Pipeline networks are the most economic and safest method of transport for mineral oil, gases and other fluid products. Pipelines have to meet high demands for safety, reliability and efficiency. Most pipelines, regardless of what they transport, are designed with a lifespan of around 25 years. When they do begin to fail, they do so slowly beginning with leaks at poor construction joints, corrosion points and small structural material cracks, and gradually progress to a catastrophic ending. But there are also other reasons for leak disasters such as accidents,terrorism, sabotage and theft. The primary purpose of leak detection systems (LDS Systems) is to assist pip eline controllers in detecting and localizing leaks. LDS Systems provide an alarm, and display other related data to the pipeline controllers in order to aid in decision making. Pipeline leak detection systems are also beneficial because they can enhance productivity and system reliability thanks to reduced downtime and reduced inspection time. LDS Systems are therefore an important aspect of pipeline technology. This report presents an overview about the most commonly used principles for leak detection (and leak localization). The main focus is on “internal” LDS systems, which utilize field instrumentation (for example flow,pressure and fluid temperature sensors) to monitor internal pipeline parameters. A significant part of this report is dedicated to model based leak detection which is usually called Real Time Transient Model (RTTM) based LDS, and in particular Extended RTTM based LDS which combines computer based modeling and simulation techniques with statistical leak classification (or leak signature analysis). In this, the second edition, chapters about instrumentation issues, data communication (SCADA) and leak monitoring in shut in conditions have been added. Furthermore, enhancements of PipePatrol Statistical Line Balance (SLB) have led to substantial revisions of the related chapter. A comparison of all presented principles and methods is also included in the text, which may help the reader to select a leak detection principle that is most suitable for a particular application. Characteristics are listed on an informative basis, and while they are to some extent subjective by nature every effort has been made in this document to present objective facts. Finally, the reader will find a comprehensive list of definitions that are relevant in the field of leak detection at the end of this report.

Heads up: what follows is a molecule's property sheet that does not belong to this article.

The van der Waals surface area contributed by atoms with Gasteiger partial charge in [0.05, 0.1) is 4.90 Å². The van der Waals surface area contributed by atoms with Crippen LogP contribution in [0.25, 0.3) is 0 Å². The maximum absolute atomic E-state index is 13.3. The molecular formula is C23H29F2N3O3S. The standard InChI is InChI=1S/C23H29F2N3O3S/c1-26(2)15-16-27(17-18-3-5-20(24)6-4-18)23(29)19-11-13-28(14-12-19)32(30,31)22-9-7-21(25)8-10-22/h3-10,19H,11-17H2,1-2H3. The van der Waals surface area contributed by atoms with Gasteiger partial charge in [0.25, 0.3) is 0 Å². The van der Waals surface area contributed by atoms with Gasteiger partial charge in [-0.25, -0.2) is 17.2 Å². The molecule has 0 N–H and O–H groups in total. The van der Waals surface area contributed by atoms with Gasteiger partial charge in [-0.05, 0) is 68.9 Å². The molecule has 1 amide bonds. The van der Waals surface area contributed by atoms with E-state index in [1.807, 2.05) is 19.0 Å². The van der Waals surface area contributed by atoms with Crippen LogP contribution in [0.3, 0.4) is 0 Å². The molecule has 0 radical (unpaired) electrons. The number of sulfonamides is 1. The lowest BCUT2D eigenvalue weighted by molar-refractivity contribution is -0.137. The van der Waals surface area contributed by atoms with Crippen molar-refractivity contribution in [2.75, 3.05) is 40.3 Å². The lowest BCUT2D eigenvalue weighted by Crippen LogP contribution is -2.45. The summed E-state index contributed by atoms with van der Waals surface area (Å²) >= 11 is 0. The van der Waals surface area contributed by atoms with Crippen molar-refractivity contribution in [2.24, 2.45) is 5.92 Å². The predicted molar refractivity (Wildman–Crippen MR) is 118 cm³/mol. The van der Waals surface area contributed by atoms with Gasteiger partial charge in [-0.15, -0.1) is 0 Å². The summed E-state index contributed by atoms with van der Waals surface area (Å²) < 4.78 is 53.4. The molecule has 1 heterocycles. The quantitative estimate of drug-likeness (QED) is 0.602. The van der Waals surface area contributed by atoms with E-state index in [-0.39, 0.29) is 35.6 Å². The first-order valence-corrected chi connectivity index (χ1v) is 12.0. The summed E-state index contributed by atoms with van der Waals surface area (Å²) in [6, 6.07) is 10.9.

KROHNE (2012) Principles of Leak Detection